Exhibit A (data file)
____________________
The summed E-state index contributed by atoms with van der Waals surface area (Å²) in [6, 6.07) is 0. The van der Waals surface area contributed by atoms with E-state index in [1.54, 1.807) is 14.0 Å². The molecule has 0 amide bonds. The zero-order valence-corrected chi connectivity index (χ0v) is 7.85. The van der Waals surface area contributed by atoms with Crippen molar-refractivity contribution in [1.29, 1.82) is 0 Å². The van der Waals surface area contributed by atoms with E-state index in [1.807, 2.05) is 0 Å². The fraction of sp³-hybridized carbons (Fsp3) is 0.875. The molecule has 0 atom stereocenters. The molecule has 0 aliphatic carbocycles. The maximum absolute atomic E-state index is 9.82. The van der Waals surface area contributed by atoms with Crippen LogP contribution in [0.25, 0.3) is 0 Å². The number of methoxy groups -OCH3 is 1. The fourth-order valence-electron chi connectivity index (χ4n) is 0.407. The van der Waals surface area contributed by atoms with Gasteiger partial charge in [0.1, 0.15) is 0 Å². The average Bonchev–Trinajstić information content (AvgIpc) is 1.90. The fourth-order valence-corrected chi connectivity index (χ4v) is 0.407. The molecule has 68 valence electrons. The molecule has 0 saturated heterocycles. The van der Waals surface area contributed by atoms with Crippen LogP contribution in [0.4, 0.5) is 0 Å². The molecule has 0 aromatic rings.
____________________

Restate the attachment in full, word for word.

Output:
The summed E-state index contributed by atoms with van der Waals surface area (Å²) in [6, 6.07) is 0. The van der Waals surface area contributed by atoms with E-state index in [1.54, 1.807) is 14.0 Å². The molecule has 0 amide bonds. The zero-order valence-corrected chi connectivity index (χ0v) is 7.85. The van der Waals surface area contributed by atoms with Crippen molar-refractivity contribution in [1.29, 1.82) is 0 Å². The van der Waals surface area contributed by atoms with E-state index in [1.807, 2.05) is 0 Å². The fraction of sp³-hybridized carbons (Fsp3) is 0.875. The molecule has 0 atom stereocenters. The molecule has 0 aliphatic carbocycles. The maximum absolute atomic E-state index is 9.82. The van der Waals surface area contributed by atoms with Crippen LogP contribution in [0.25, 0.3) is 0 Å². The number of methoxy groups -OCH3 is 1. The fourth-order valence-electron chi connectivity index (χ4n) is 0.407. The van der Waals surface area contributed by atoms with Gasteiger partial charge in [0.1, 0.15) is 0 Å². The average Bonchev–Trinajstić information content (AvgIpc) is 1.90. The fourth-order valence-corrected chi connectivity index (χ4v) is 0.407. The molecule has 68 valence electrons. The molecule has 0 saturated heterocycles. The van der Waals surface area contributed by atoms with Crippen LogP contribution in [0.4, 0.5) is 0 Å². The molecule has 0 aromatic rings.